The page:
A pressure ulcer is an area of localized, persistent injury to the skin that may include blisters, open wounds, or even necrosis (tissue death), and is typically caused by sustained pressure on a particular body area. If the pressure is not relieved, the resulting oxygen deprivation reduces the ability of the wound to heal, and further tissue destruction can result. In Canada, it is estimated that the prevalence of pressure ulcers is as high as 25% in acute care settings and close to 30% in non-acute care settings. In addition to negatively impacting a patient’s quality of life, pressure ulcers may prolong hospital stays and are associated with an increased financial burden. As a result, there is a lot of interest in preventing pressure ulcers, particularly in acute settings like intensive care units, as well as in long-term care settings.
Patient lifts and transfer equipment, sometimes referred to as turning devices, are designed to allow patients with decreased mobility to be repositioned regularly. These devices could potentially be used to help prevent pressure ulcers in these patients.
Any condition that prevents patients from being able to reposition themselves is a major risk factor for the development of pressure ulcers. Although various interventions have been suggested to prevent pressure ulcers, the most widely agreed-on intervention is to reposition patients on a regular basis. A review of the clinical and cost-effectiveness of patient lifts and transfer equipment for regular repositioning will help to inform decisions about their use. A review of relevant evidence-based guidelines will further inform decisions about preventing pressure ulcers.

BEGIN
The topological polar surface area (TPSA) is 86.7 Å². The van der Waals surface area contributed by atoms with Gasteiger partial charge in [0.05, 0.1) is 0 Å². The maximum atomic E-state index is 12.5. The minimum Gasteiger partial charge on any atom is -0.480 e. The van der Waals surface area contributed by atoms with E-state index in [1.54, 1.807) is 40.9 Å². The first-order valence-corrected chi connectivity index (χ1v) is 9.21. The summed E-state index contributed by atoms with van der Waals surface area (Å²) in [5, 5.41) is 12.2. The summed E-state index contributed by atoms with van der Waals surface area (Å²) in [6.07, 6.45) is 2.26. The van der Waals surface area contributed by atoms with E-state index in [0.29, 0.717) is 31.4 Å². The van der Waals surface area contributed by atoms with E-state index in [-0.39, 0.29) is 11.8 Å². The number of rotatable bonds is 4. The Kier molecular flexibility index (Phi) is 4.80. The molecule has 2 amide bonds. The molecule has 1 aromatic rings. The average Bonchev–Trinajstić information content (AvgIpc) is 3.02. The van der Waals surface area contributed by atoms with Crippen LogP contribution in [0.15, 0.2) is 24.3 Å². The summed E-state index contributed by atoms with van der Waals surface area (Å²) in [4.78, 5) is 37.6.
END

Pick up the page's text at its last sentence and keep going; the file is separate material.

A limited literature search of key resources was conducted, and titles and abstracts of the retrieved publications were reviewed. Full-text publications were evaluated for final article selection according to predetermined selection criteria (population, intervention, comparator, outcomes, and study designs).
The literature search produced 180 citations of which 4 were deemed potentially relevant. No reports were identified from a search of the grey literature. Of the 4 potentially relevant reports, none met the criteria for inclusion in this review.
For the prevention of pressure ulcers in health care settings:
- There was no evidence found on the use of patient lifts and transfer equipment.
- Patient lifts and transfer equipment were not addressed in evidence-based guidelines.
- Information on interventions other than turning devices — such as turning regimens and multidisciplinary teams — was found and may be potentially useful.